Don’t loose your place.

I know it’s tempting, but whatever you do, don’t stop all your marketing in an effort to save money. Don’t ditch your SEO (Search Engine Optimisation) and digital marketing efforts. If you do, your website will slip down the search engine rankings, and when businesses reopen and look for caterers later on in the year, other companies will appear in front of you. That’s a lot of potential business you have lost for the sake of paying for a few blog posts.

One of the purposes behind your blogs and regular website updates is to allow Google to know you are alive and well, improving your rankings in organic searches on it site. Google’s ranking algorithm doesn’t give charity, even during a pandemic, and any company that doesn’t add new content to its website over this period may disappear from Google’s front page of search results.

You may choose to come to an agreement with the company you are paying for your SEO to work at half measures during this time, as money is tight for everyone, but don’t ditch your blogs and updates outright.

Keep in touch.

On the digital marketing front, keep in touch with your loyal customers over email and social media. Make sure they know you still exist and will be there for them when we all emerge from isolation. Not only is this reassuring on a emotional, human level (and we all need plenty of reassurance at the moment), but will hopefully mean you retain as many of your existing customers as possible. If they haven’t forgotten you, they are unlikely to go looking elsewhere.

I am predicting that once everyone is allowed out of isolation, there will be a mad rush to get business moving again; people will want the reassurance of caterers they know as everyone’s work load will shoot up and they won’t have time to shop around.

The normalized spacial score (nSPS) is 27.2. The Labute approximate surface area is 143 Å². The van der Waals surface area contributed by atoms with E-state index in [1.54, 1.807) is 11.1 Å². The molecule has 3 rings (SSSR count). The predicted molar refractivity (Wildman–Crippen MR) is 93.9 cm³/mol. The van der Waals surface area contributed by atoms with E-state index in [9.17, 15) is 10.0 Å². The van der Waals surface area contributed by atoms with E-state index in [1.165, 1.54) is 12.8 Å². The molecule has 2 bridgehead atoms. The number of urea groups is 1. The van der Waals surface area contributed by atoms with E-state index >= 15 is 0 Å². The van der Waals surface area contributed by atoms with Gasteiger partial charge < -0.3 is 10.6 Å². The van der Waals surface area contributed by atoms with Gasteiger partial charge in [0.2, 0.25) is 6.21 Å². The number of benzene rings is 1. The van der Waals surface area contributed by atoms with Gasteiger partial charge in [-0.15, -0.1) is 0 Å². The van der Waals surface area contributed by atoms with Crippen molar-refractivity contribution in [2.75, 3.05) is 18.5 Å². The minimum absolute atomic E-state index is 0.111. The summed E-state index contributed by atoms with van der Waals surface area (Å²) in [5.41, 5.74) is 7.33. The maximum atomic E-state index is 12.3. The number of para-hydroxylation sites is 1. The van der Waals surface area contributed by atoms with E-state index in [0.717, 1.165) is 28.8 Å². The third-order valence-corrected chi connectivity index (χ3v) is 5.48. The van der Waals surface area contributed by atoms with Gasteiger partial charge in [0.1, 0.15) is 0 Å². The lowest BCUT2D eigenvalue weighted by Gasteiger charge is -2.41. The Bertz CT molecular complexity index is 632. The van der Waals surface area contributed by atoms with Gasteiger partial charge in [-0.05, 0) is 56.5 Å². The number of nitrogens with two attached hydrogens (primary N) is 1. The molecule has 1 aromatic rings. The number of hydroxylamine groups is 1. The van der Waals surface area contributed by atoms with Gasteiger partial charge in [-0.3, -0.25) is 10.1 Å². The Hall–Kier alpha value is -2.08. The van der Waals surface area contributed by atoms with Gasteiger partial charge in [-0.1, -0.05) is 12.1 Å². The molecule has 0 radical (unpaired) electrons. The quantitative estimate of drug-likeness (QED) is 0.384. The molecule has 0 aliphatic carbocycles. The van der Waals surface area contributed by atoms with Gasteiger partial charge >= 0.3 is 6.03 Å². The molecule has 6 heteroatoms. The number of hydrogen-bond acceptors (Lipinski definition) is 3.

Plan for the future.

Don’t sit on your laurels. Life will eventually return to normal, and if you are crafty about how you use your time, you could have a heads start on your local competitions.

If you haven’t done so already, draw up a marketing plan for the next six months. Identify new markets or areas that you wish to advertise in and instruct your SEO and marketing team which direction you want to go in. If possible, start your marketing campaign a few weeks before businesses start trading again. 

Use this time to reflect on where you business is at the moment. Most business start ups write a business plan, but few review it. Revisit your business plan. Analyse which targets you’ve hit, add new short, medium and long term goals. Think about your long term exit plan for you business. What’s your long term aim? To sell up? To expand? There are lots of options. There are any number of blogs out there which can help you out in this area.

Do some reading.

If you don’t have children to entertain at home while self distancing restrictions are in effect, aim to read three blog posts a week from other businesses in your field. Not only is it good to get a feel for what other catering business are up to, it might spark your imagination for new ventures, markets or marketing tricks.

Take care of yourselves.

We are living in unprecedented times. Please take care of yourself, your employees and your clients where possible. A small business can come through this with its brand, payroll and client base intact. You may make little or no money during this time, but if you aim for minimising damage on a human level most people will call that a success.

Although its hard, we are determined to try and make the most of this quiet time in the life of our business. Thinking about making the most of this situation is half the battle; a good mental attitude can go a long way in making the weeks pass more quickly. Here at Just Catering we wish all of you the best. Keep well, keep going.

The impact on social distancing.